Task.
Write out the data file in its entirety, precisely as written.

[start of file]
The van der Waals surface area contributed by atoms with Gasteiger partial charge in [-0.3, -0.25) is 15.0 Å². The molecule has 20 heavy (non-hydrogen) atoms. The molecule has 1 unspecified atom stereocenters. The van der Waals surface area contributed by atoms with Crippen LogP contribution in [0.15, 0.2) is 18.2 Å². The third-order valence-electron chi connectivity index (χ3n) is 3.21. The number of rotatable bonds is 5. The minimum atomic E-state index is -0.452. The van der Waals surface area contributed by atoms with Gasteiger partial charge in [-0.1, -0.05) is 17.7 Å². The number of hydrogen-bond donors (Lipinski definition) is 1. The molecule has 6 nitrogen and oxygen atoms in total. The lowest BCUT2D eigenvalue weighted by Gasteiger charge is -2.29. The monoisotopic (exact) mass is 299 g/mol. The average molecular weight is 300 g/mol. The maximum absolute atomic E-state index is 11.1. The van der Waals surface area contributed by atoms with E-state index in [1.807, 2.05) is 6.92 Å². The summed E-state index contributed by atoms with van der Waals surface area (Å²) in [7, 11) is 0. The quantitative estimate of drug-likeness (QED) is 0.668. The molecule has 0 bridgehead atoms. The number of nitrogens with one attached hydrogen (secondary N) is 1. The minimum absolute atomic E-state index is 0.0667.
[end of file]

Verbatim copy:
The van der Waals surface area contributed by atoms with Gasteiger partial charge in [-0.3, -0.25) is 15.0 Å². The molecule has 20 heavy (non-hydrogen) atoms. The molecule has 1 unspecified atom stereocenters. The van der Waals surface area contributed by atoms with Crippen LogP contribution in [0.15, 0.2) is 18.2 Å². The third-order valence-electron chi connectivity index (χ3n) is 3.21. The number of rotatable bonds is 5. The minimum atomic E-state index is -0.452. The van der Waals surface area contributed by atoms with Gasteiger partial charge in [-0.1, -0.05) is 17.7 Å². The number of hydrogen-bond donors (Lipinski definition) is 1. The molecule has 6 nitrogen and oxygen atoms in total. The lowest BCUT2D eigenvalue weighted by Gasteiger charge is -2.29. The monoisotopic (exact) mass is 299 g/mol. The average molecular weight is 300 g/mol. The maximum absolute atomic E-state index is 11.1. The van der Waals surface area contributed by atoms with E-state index in [1.807, 2.05) is 6.92 Å². The summed E-state index contributed by atoms with van der Waals surface area (Å²) in [7, 11) is 0. The quantitative estimate of drug-likeness (QED) is 0.668. The molecule has 0 bridgehead atoms. The number of nitrogens with one attached hydrogen (secondary N) is 1. The minimum absolute atomic E-state index is 0.0667.